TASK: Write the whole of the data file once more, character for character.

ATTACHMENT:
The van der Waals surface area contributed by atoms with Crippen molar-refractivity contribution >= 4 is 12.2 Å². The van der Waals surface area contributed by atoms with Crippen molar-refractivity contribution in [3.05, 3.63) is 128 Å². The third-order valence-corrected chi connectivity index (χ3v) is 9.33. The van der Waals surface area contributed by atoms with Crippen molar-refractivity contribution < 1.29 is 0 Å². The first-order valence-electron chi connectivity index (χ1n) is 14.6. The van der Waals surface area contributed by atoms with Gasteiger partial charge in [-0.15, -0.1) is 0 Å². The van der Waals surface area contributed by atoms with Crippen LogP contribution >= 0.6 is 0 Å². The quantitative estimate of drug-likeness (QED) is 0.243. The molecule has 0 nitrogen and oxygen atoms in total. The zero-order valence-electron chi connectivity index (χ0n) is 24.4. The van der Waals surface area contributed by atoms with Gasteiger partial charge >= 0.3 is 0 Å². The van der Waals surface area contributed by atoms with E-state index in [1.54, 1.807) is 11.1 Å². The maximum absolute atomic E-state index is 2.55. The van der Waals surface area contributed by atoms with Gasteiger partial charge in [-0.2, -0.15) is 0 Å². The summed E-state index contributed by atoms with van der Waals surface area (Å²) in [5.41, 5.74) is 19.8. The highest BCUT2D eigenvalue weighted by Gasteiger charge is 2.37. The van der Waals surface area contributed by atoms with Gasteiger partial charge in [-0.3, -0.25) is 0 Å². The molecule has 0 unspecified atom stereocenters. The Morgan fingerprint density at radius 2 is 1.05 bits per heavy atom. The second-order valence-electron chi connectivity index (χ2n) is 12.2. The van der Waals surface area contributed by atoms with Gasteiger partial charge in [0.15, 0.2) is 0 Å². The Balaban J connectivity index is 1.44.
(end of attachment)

The van der Waals surface area contributed by atoms with Crippen molar-refractivity contribution >= 4 is 12.2 Å². The van der Waals surface area contributed by atoms with Crippen molar-refractivity contribution in [3.05, 3.63) is 128 Å². The third-order valence-corrected chi connectivity index (χ3v) is 9.33. The van der Waals surface area contributed by atoms with Crippen molar-refractivity contribution < 1.29 is 0 Å². The first-order valence-electron chi connectivity index (χ1n) is 14.6. The van der Waals surface area contributed by atoms with Gasteiger partial charge in [-0.15, -0.1) is 0 Å². The van der Waals surface area contributed by atoms with Crippen LogP contribution >= 0.6 is 0 Å². The quantitative estimate of drug-likeness (QED) is 0.243. The molecule has 0 nitrogen and oxygen atoms in total. The zero-order valence-electron chi connectivity index (χ0n) is 24.4. The van der Waals surface area contributed by atoms with Gasteiger partial charge >= 0.3 is 0 Å². The van der Waals surface area contributed by atoms with E-state index in [1.54, 1.807) is 11.1 Å². The maximum absolute atomic E-state index is 2.55. The van der Waals surface area contributed by atoms with Gasteiger partial charge in [-0.2, -0.15) is 0 Å². The summed E-state index contributed by atoms with van der Waals surface area (Å²) in [5.41, 5.74) is 19.8. The highest BCUT2D eigenvalue weighted by Gasteiger charge is 2.37. The van der Waals surface area contributed by atoms with Gasteiger partial charge in [-0.3, -0.25) is 0 Å². The molecule has 0 unspecified atom stereocenters. The Morgan fingerprint density at radius 2 is 1.05 bits per heavy atom. The second-order valence-electron chi connectivity index (χ2n) is 12.2. The van der Waals surface area contributed by atoms with Gasteiger partial charge in [0.15, 0.2) is 0 Å². The Balaban J connectivity index is 1.44.